Woodward Outfoxes Himself

I should begin by admitting a shameful secret: I have never, ever, not for a moment, fished into the Bob Woodward Myth. I lived through Watergate and was happy to see the back of Richard Nixon, but found the whole saga fairly irrelevant (other than a few revelations like Nixon’s plan to sic the IRS onto his “enemies list”) to why he was so dangerous a man. So I was not disposed to think of Woodward or Bernstein as Heroes of the Republic, and if anything, the rush of people from my generation into journalism that was apparently spurred by their example pushed me into the opposite direction.

I say all this to explain that this week’s grotesque self-exposure by Woodward and his subjequent adoption as an unlikely hero by the Right hasn’t shattered any of my illusions or destroyed any cherished icons. And he certainly invited the ridicule he is going to get today by posing as a martyr to the First Amendment bravely enduring “threats” from the Obama White House.

Politico, displaying its ambiguous value as both a destroyer and creator of ridiculous Beltway controversies, got hold of the email exchanges between Woodward and Gene Sperling which were the supposed vehicle for these evil, Nixonian “threats.” Here’s what Sperling said:

Bob:

I apologize for raising my voice in our conversation today. My bad. I do understand your problems with a couple of our statements in the fall — but feel on the other hand that you focus on a few specific trees that gives a very wrong perception of the forest. But perhaps we will just not see eye to eye here.

But I do truly believe you should rethink your comment about saying saying that Potus asking for revenues is moving the goal post. I know you may not believe this, but as a friend, I think you will regret staking out that claim. The idea that the sequester was to force both sides to go back to try at a big or grand barain with a mix of entitlements and revenues (even if there were serious disagreements on composition) was part of the DNA of the thing from the start. It was an accepted part of the understanding — from the start. Really. It was assumed by the Rs on the Supercommittee that came right after: it was assumed in the November-December 2012 negotiations. There may have been big disagreements over rates and ratios — but that it was supposed to be replaced by entitlements and revenues of some form is not controversial. (Indeed, the discretionary savings amount from the Boehner-Obama negotiations were locked in in BCA: the sequester was just designed to force all back to table on entitlements and revenues.)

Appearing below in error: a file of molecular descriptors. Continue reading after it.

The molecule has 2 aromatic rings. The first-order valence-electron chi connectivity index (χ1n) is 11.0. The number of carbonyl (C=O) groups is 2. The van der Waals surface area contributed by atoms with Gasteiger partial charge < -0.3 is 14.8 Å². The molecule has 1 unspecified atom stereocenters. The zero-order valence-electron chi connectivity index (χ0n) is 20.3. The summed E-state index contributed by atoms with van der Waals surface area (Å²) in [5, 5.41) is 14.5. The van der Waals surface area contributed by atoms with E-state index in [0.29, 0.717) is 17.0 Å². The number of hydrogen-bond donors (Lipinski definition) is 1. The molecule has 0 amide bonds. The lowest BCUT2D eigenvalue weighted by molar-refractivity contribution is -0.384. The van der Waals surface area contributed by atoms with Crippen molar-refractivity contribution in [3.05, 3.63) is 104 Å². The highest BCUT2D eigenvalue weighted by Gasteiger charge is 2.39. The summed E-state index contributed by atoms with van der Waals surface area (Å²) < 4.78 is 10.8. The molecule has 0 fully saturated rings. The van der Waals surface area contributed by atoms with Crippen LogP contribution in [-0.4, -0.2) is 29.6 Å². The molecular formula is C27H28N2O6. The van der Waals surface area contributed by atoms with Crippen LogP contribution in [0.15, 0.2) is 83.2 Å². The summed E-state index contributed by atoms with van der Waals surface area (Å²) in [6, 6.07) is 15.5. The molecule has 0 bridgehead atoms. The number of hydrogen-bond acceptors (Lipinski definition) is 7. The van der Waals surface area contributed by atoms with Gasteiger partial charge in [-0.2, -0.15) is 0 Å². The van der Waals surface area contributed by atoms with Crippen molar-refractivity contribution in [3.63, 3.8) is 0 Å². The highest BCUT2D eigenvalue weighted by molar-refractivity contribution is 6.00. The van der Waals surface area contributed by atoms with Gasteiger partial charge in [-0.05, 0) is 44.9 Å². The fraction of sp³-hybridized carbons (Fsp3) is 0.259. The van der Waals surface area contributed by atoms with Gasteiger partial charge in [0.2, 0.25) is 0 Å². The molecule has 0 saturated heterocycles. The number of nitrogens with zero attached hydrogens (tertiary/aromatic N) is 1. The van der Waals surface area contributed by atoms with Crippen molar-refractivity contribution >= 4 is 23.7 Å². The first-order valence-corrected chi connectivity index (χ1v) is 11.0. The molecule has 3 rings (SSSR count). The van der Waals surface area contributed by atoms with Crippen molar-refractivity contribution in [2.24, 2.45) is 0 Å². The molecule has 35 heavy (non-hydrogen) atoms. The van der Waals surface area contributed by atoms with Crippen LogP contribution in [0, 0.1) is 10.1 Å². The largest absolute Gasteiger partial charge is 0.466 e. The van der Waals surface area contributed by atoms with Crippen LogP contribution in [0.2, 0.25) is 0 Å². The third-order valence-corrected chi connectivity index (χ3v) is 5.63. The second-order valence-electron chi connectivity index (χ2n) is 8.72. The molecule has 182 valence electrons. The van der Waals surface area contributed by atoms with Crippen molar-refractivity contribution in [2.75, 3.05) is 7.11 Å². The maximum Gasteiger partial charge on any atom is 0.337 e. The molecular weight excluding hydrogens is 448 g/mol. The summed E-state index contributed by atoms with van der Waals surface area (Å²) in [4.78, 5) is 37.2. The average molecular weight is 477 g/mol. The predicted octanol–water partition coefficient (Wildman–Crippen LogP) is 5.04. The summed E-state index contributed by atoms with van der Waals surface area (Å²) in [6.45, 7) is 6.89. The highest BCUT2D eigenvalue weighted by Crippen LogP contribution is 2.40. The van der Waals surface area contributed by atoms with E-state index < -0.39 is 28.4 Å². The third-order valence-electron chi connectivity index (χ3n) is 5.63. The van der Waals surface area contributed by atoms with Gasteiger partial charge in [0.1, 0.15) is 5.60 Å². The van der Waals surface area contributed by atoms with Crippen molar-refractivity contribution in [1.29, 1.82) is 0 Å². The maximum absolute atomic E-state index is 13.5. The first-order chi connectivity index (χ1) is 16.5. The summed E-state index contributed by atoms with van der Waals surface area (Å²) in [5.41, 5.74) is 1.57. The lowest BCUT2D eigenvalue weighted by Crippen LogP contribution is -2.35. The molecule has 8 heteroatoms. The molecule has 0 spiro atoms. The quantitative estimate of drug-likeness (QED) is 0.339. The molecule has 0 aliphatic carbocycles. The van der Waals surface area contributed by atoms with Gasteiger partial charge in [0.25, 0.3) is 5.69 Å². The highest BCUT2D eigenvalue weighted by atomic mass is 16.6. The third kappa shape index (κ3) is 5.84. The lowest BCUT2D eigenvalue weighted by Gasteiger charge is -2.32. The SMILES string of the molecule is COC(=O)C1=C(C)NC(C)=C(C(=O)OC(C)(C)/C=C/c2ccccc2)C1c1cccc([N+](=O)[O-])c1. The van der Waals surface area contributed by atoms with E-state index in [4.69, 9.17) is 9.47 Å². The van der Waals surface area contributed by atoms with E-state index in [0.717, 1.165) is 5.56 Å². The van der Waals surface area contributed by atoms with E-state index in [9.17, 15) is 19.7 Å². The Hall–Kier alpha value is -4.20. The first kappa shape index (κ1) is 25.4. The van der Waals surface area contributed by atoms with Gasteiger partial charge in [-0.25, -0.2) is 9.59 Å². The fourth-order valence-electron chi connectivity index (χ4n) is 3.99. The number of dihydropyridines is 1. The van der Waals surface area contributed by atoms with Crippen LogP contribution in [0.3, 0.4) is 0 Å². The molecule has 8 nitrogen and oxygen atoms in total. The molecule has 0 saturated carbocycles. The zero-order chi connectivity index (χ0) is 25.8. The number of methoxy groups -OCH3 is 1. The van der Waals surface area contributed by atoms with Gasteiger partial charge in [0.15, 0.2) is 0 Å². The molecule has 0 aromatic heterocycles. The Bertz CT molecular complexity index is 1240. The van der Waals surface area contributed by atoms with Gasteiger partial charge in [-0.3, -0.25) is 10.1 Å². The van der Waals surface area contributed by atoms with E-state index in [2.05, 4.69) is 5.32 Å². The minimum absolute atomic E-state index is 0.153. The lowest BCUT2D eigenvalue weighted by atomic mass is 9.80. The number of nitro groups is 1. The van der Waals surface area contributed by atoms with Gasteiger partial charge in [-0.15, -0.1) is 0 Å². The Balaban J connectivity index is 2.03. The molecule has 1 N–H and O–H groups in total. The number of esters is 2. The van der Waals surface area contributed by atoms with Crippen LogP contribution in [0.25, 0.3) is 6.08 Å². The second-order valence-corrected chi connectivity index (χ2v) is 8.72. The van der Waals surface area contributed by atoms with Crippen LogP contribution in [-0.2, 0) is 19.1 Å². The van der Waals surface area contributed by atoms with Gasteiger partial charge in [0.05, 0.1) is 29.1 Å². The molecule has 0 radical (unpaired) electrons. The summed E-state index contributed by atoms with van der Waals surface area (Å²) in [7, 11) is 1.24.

I agree there are more than one side to our first disagreement, but again think this latter issue is diffferent. Not out to argue and argue on this latter point. Just my sincere advice. Your call obviously.

My apologies again for raising my voice on the call with you. Feel bad about that and truly apologize.

Gene

Woodward replies by assuring Sperling there is no need for apologies.

Yeah, boy, I can definitely get a whiff of Goebbels in Sperling’s solicitude for Woodward’s reputation.

Now Woodward knew what was in that email, and should have known it would get out. Why on earth would he talk about “threats” when he knew infallibly it wasn’t true and wouldn’t stand the light of day? Was it because he figured his new right-wing fans wouldn’t care whether it was true or not? Or is because something funny happens to a person’s sense of perspective once he’s been played by Robert Redford in a movie and has been told repeatedly he saved his country?

I dunno, but Woodward’s act is getting painfully old, and I don’t plan to pay any more attention to his feverish efforts to stay in the limelight.

Ed Kilgore

Ed Kilgore, a Monthly contributing editor, is a columnist for the Daily Intelligencer, New York magazine’s politics blog, and the managing editor for the Democratic Strategist.